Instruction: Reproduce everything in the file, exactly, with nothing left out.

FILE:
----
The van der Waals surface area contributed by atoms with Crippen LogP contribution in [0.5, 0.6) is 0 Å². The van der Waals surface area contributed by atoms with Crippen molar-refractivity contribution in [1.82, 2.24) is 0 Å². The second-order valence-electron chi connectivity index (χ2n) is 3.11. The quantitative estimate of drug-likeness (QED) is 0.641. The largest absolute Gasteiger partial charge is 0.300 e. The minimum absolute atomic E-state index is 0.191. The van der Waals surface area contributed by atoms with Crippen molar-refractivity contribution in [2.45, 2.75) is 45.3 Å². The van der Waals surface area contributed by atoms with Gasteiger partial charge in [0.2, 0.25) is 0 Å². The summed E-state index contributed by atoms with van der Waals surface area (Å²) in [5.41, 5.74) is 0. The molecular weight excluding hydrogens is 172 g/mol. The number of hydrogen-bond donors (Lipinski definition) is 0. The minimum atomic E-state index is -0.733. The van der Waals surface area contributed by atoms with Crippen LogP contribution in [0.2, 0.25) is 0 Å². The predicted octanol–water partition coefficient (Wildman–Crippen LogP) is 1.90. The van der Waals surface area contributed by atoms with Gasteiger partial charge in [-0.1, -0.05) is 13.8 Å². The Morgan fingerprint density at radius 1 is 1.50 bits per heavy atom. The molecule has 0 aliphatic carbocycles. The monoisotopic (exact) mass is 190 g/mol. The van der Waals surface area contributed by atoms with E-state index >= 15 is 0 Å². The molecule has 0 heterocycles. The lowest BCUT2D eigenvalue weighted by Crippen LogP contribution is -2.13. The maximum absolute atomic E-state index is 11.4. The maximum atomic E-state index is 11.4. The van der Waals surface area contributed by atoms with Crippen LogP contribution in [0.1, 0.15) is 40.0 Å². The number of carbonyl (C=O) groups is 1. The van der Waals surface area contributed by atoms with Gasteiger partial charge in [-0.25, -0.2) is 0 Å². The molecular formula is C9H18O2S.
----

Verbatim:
The van der Waals surface area contributed by atoms with Crippen LogP contribution in [0.5, 0.6) is 0 Å². The van der Waals surface area contributed by atoms with Crippen molar-refractivity contribution in [1.82, 2.24) is 0 Å². The second-order valence-electron chi connectivity index (χ2n) is 3.11. The quantitative estimate of drug-likeness (QED) is 0.641. The largest absolute Gasteiger partial charge is 0.300 e. The minimum absolute atomic E-state index is 0.191. The van der Waals surface area contributed by atoms with Crippen molar-refractivity contribution in [2.45, 2.75) is 45.3 Å². The van der Waals surface area contributed by atoms with Gasteiger partial charge in [0.2, 0.25) is 0 Å². The summed E-state index contributed by atoms with van der Waals surface area (Å²) in [5.41, 5.74) is 0. The molecular weight excluding hydrogens is 172 g/mol. The number of hydrogen-bond donors (Lipinski definition) is 0. The minimum atomic E-state index is -0.733. The van der Waals surface area contributed by atoms with Crippen LogP contribution in [0.2, 0.25) is 0 Å². The predicted octanol–water partition coefficient (Wildman–Crippen LogP) is 1.90. The van der Waals surface area contributed by atoms with Gasteiger partial charge in [-0.1, -0.05) is 13.8 Å². The Morgan fingerprint density at radius 1 is 1.50 bits per heavy atom. The molecule has 0 aliphatic carbocycles. The monoisotopic (exact) mass is 190 g/mol. The van der Waals surface area contributed by atoms with E-state index >= 15 is 0 Å². The molecule has 0 heterocycles. The lowest BCUT2D eigenvalue weighted by Crippen LogP contribution is -2.13. The maximum absolute atomic E-state index is 11.4. The maximum atomic E-state index is 11.4. The van der Waals surface area contributed by atoms with Crippen LogP contribution in [0.1, 0.15) is 40.0 Å². The number of carbonyl (C=O) groups is 1. The van der Waals surface area contributed by atoms with Gasteiger partial charge in [-0.25, -0.2) is 0 Å². The molecular formula is C9H18O2S.